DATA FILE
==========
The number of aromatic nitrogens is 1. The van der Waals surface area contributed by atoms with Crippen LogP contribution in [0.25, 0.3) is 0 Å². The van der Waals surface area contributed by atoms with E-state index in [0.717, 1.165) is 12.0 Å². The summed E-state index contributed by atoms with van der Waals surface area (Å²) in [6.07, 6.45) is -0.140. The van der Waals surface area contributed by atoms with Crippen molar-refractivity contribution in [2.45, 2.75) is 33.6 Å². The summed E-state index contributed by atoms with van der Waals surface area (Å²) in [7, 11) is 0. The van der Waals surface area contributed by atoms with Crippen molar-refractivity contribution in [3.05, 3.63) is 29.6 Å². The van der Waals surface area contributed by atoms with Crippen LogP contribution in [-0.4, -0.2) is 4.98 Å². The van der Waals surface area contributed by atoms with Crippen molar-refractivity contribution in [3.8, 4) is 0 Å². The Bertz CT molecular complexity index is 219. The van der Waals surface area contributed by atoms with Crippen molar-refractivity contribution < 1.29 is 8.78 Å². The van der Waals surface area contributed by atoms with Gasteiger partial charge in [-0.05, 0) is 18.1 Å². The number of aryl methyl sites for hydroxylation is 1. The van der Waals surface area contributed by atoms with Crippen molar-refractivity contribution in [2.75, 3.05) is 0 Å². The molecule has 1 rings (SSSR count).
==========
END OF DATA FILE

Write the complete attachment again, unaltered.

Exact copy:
The number of aromatic nitrogens is 1. The van der Waals surface area contributed by atoms with Crippen LogP contribution in [0.25, 0.3) is 0 Å². The van der Waals surface area contributed by atoms with E-state index in [0.717, 1.165) is 12.0 Å². The summed E-state index contributed by atoms with van der Waals surface area (Å²) in [6.07, 6.45) is -0.140. The van der Waals surface area contributed by atoms with Crippen molar-refractivity contribution in [2.45, 2.75) is 33.6 Å². The summed E-state index contributed by atoms with van der Waals surface area (Å²) in [7, 11) is 0. The van der Waals surface area contributed by atoms with Crippen molar-refractivity contribution in [3.05, 3.63) is 29.6 Å². The van der Waals surface area contributed by atoms with Crippen LogP contribution in [-0.4, -0.2) is 4.98 Å². The van der Waals surface area contributed by atoms with Crippen molar-refractivity contribution in [3.8, 4) is 0 Å². The Bertz CT molecular complexity index is 219. The van der Waals surface area contributed by atoms with Crippen molar-refractivity contribution < 1.29 is 8.78 Å². The van der Waals surface area contributed by atoms with Gasteiger partial charge in [-0.05, 0) is 18.1 Å². The number of aryl methyl sites for hydroxylation is 1. The van der Waals surface area contributed by atoms with Crippen molar-refractivity contribution in [2.75, 3.05) is 0 Å². The molecule has 1 rings (SSSR count).